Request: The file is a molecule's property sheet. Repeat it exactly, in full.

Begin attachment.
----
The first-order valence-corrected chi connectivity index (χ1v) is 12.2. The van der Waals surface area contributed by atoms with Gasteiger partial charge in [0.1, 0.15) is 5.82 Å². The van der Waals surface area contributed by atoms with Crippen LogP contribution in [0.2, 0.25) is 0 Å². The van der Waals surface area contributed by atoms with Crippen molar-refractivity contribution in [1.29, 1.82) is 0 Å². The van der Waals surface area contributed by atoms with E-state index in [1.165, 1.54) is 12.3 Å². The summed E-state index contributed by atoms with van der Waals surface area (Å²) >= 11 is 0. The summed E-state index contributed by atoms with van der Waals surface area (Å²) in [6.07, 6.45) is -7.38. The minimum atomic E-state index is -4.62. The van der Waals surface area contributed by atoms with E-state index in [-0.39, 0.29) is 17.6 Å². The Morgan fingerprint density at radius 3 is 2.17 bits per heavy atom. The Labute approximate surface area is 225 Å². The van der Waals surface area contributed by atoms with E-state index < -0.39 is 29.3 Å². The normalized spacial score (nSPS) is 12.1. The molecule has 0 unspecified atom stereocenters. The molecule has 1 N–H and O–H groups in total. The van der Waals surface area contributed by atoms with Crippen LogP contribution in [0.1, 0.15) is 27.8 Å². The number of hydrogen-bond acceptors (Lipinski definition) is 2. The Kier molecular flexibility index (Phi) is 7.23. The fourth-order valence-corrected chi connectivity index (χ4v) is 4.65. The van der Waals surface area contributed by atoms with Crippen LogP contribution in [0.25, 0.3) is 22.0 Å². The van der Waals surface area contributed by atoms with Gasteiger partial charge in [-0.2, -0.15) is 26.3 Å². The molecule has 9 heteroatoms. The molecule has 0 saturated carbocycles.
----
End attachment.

The first-order valence-corrected chi connectivity index (χ1v) is 12.2. The van der Waals surface area contributed by atoms with Gasteiger partial charge in [0.1, 0.15) is 5.82 Å². The van der Waals surface area contributed by atoms with Crippen LogP contribution in [0.2, 0.25) is 0 Å². The van der Waals surface area contributed by atoms with Crippen molar-refractivity contribution in [1.29, 1.82) is 0 Å². The van der Waals surface area contributed by atoms with E-state index in [1.165, 1.54) is 12.3 Å². The summed E-state index contributed by atoms with van der Waals surface area (Å²) >= 11 is 0. The summed E-state index contributed by atoms with van der Waals surface area (Å²) in [6.07, 6.45) is -7.38. The minimum atomic E-state index is -4.62. The van der Waals surface area contributed by atoms with E-state index in [-0.39, 0.29) is 17.6 Å². The Morgan fingerprint density at radius 3 is 2.17 bits per heavy atom. The Labute approximate surface area is 225 Å². The van der Waals surface area contributed by atoms with E-state index < -0.39 is 29.3 Å². The normalized spacial score (nSPS) is 12.1. The molecule has 0 unspecified atom stereocenters. The molecule has 1 N–H and O–H groups in total. The van der Waals surface area contributed by atoms with Crippen LogP contribution in [0.1, 0.15) is 27.8 Å². The number of hydrogen-bond acceptors (Lipinski definition) is 2. The Kier molecular flexibility index (Phi) is 7.23. The fourth-order valence-corrected chi connectivity index (χ4v) is 4.65. The van der Waals surface area contributed by atoms with Crippen LogP contribution in [0.25, 0.3) is 22.0 Å². The van der Waals surface area contributed by atoms with Gasteiger partial charge in [-0.2, -0.15) is 26.3 Å². The molecule has 9 heteroatoms. The molecule has 0 saturated carbocycles.